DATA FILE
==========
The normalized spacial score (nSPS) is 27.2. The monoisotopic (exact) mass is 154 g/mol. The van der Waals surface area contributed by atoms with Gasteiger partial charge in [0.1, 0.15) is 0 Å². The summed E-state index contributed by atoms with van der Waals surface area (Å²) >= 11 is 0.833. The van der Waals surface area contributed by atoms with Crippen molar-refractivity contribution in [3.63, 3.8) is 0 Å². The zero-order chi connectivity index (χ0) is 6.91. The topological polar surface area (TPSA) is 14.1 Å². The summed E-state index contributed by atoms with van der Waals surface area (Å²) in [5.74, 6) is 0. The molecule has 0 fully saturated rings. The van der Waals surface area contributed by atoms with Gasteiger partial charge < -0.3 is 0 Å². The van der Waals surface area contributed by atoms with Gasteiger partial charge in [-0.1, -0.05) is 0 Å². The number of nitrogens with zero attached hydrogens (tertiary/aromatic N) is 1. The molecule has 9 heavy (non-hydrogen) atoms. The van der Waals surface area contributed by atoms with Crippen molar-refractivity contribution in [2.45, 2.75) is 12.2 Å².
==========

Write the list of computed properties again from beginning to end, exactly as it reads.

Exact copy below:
The normalized spacial score (nSPS) is 27.2. The monoisotopic (exact) mass is 154 g/mol. The van der Waals surface area contributed by atoms with Gasteiger partial charge in [0.1, 0.15) is 0 Å². The summed E-state index contributed by atoms with van der Waals surface area (Å²) >= 11 is 0.833. The van der Waals surface area contributed by atoms with Crippen molar-refractivity contribution in [3.63, 3.8) is 0 Å². The zero-order chi connectivity index (χ0) is 6.91. The topological polar surface area (TPSA) is 14.1 Å². The summed E-state index contributed by atoms with van der Waals surface area (Å²) in [5.74, 6) is 0. The molecule has 0 fully saturated rings. The van der Waals surface area contributed by atoms with Gasteiger partial charge < -0.3 is 0 Å². The van der Waals surface area contributed by atoms with Gasteiger partial charge in [-0.1, -0.05) is 0 Å². The number of nitrogens with zero attached hydrogens (tertiary/aromatic N) is 1. The molecule has 9 heavy (non-hydrogen) atoms. The van der Waals surface area contributed by atoms with Crippen molar-refractivity contribution in [2.45, 2.75) is 12.2 Å².